“Undoubtedly though, this has been a growing important part of the Yahoo7 join venture so it does involve a change of focus where that team will no longer be responsible for hosting this long-form catch-up experience.

“There are so many new and growing areas of the business inside the JV, particularly now with the inclusion of opportunities to work together to AOL/Verizon which we are very committed to,” he said.

Dickens could not disclose further details of the new opportunities at the time of interview, but insisted there would be “no disruption to advertisers in the short term”.

Dickens also said all other components of the joint venture, including Yahoo7 Mail, Yahoo7 Finance, Yahoo7 News and Yahoo7 Sport would remain unchanged.

“The consumer-facing window for Australians is unchanged,” he said.

“Nothing changes. The consumer brand is the same. It’s a massive brand and when combined with Seven West Media’s 100% owned digital assets, we’ve been number one digital company online, media company online six of the last eight months post Olympics.”

“It’s a consumer brand. In the same way AOL saw value in the Yahoo global brand, Seven West Media sees value in the Yahoo7 brand.”

This week, Yahoo7 also unveiled its end-to-end proprietary solution, Yahoo7 Storytellers.

Commenting on the new video platform, Dickens said it would predominantly share Seven Network’s prime time content, and exclusive content would be considered as well.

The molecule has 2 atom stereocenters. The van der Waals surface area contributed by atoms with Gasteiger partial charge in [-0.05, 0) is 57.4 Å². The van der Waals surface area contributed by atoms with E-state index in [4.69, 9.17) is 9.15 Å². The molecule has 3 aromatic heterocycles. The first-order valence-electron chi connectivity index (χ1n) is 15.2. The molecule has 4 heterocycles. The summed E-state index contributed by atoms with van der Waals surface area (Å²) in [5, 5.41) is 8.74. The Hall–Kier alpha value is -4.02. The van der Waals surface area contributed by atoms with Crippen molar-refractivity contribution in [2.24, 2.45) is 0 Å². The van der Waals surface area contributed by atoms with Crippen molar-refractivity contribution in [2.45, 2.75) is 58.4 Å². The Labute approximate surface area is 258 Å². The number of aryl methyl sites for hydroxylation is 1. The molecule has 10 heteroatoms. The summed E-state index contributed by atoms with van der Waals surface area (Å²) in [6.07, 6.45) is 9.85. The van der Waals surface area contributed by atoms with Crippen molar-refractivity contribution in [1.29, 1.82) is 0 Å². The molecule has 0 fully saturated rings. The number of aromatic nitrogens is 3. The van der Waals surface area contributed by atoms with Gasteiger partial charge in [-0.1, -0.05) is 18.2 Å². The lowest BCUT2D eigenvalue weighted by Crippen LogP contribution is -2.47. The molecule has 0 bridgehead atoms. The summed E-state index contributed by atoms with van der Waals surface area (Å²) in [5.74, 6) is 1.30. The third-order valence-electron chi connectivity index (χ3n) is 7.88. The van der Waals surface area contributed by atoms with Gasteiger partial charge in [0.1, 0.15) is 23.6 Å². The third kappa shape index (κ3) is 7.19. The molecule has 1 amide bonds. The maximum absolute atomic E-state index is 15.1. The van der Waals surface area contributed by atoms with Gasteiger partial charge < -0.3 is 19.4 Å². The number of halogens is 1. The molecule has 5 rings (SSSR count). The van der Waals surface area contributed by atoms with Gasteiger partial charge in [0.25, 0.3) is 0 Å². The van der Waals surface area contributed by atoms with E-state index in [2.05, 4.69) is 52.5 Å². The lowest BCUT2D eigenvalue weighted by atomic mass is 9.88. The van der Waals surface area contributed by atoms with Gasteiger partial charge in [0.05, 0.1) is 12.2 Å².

He said at this stage, there would not be any mandatory log-ins on the new platform.

“Over time, if we were to make more content available and add extra features that would warrant it, then of course moving from what has been optional sign-in since 2009 to mandatory is something we would consider, but only when there’s a genuine value exchange between the content owner and the consumer.”

When asked whether Yahoo7 CEO Ed Harrison and Yahoo7 chief revenue officer, Paul Sigaloff, would remain in their roles, Dickens said:  “The management of team of Yahoo7, especially the senior management team, are a critical part of the success of Yahoo7.

“Paul, Ed, Paul Russell and the other executive leadership team have driven that business superbly in the last three years since they’ve been working there.

“There are definitely no plans to change that.”

Dickens was unable to comment on any redundancies that may take place as a result of the changes.

Harrison had no further comments on redundancies other than a statement which was released yesterday: “Yahoo7 has a long track record of delivering innovative solutions to the market and has built a varied portfolio of assets and revenue streams in data, content and technology. We’re excited about the opportunities that will come with being part of Oath, one of the largest media and technology companies in the world and continuing our long-standing and successful relationship with Seven West Media.”

Dickens also was confident in the ability of Kurt Burnette, Seven West Media’s chief revenue officer, to sell digital – citing a KMPG report which reveals total video revenue currently in market.

“KPMG every quarter release the total video revenue market. It takes the television numbers and it adds in the total video revenue plus television beyond television. Doing that for the last three quarters.

“Of the last three quarters, Seven West Media take over 50% of that online market. The reason it takes 50% is 25% to 30% of it is coming from Yahoo7 and 17% to 21% comes from the Seven Network therefore proving they are more than capable of selling it and have been doing so for over a year.

“Two years ago, it was a very different Seven Network. But in the last two years, whether it’s Olympics or Seven Tennis or live streaming, they’ve done a superb job at bringing those consumer experience to advertisers.”